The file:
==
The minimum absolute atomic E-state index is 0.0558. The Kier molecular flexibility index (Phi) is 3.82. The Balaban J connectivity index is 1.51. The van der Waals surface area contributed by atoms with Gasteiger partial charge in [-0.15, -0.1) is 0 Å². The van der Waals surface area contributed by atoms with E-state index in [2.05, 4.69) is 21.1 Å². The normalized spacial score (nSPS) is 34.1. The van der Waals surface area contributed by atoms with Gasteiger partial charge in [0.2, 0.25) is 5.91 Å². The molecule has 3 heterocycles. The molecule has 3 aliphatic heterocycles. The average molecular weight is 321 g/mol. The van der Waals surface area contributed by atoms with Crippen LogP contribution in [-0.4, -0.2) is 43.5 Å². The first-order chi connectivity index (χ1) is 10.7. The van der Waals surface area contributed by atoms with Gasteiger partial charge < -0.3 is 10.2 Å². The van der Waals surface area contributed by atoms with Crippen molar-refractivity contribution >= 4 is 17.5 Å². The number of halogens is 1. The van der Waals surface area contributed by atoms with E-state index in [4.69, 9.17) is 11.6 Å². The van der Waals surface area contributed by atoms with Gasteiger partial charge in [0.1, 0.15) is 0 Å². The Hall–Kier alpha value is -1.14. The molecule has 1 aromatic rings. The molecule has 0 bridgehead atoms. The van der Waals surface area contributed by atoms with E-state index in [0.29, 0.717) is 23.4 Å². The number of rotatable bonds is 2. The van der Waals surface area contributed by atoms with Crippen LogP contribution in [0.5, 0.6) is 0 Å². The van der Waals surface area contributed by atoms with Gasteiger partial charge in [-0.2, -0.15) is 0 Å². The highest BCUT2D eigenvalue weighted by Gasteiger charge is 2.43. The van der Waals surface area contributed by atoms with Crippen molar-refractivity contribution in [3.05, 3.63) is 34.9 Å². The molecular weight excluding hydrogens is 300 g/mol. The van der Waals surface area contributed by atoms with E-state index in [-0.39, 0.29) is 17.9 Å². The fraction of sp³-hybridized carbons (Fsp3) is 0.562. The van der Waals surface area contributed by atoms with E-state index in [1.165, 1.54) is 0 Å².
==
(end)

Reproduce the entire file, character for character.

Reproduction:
The minimum absolute atomic E-state index is 0.0558. The Kier molecular flexibility index (Phi) is 3.82. The Balaban J connectivity index is 1.51. The van der Waals surface area contributed by atoms with Gasteiger partial charge in [-0.15, -0.1) is 0 Å². The van der Waals surface area contributed by atoms with E-state index in [2.05, 4.69) is 21.1 Å². The normalized spacial score (nSPS) is 34.1. The van der Waals surface area contributed by atoms with Gasteiger partial charge in [0.2, 0.25) is 5.91 Å². The molecule has 3 heterocycles. The molecule has 3 aliphatic heterocycles. The average molecular weight is 321 g/mol. The van der Waals surface area contributed by atoms with Crippen LogP contribution in [-0.4, -0.2) is 43.5 Å². The first-order chi connectivity index (χ1) is 10.7. The van der Waals surface area contributed by atoms with Gasteiger partial charge < -0.3 is 10.2 Å². The van der Waals surface area contributed by atoms with Crippen molar-refractivity contribution >= 4 is 17.5 Å². The number of halogens is 1. The van der Waals surface area contributed by atoms with E-state index in [4.69, 9.17) is 11.6 Å². The van der Waals surface area contributed by atoms with Gasteiger partial charge in [0.1, 0.15) is 0 Å². The Hall–Kier alpha value is -1.14. The molecule has 1 aromatic rings. The molecule has 0 bridgehead atoms. The van der Waals surface area contributed by atoms with E-state index in [0.29, 0.717) is 23.4 Å². The number of rotatable bonds is 2. The van der Waals surface area contributed by atoms with Crippen LogP contribution in [0.5, 0.6) is 0 Å². The van der Waals surface area contributed by atoms with Gasteiger partial charge in [-0.2, -0.15) is 0 Å². The highest BCUT2D eigenvalue weighted by Gasteiger charge is 2.43. The van der Waals surface area contributed by atoms with Crippen molar-refractivity contribution in [3.05, 3.63) is 34.9 Å². The molecular weight excluding hydrogens is 300 g/mol. The van der Waals surface area contributed by atoms with E-state index in [-0.39, 0.29) is 17.9 Å². The fraction of sp³-hybridized carbons (Fsp3) is 0.562. The van der Waals surface area contributed by atoms with E-state index in [1.165, 1.54) is 0 Å².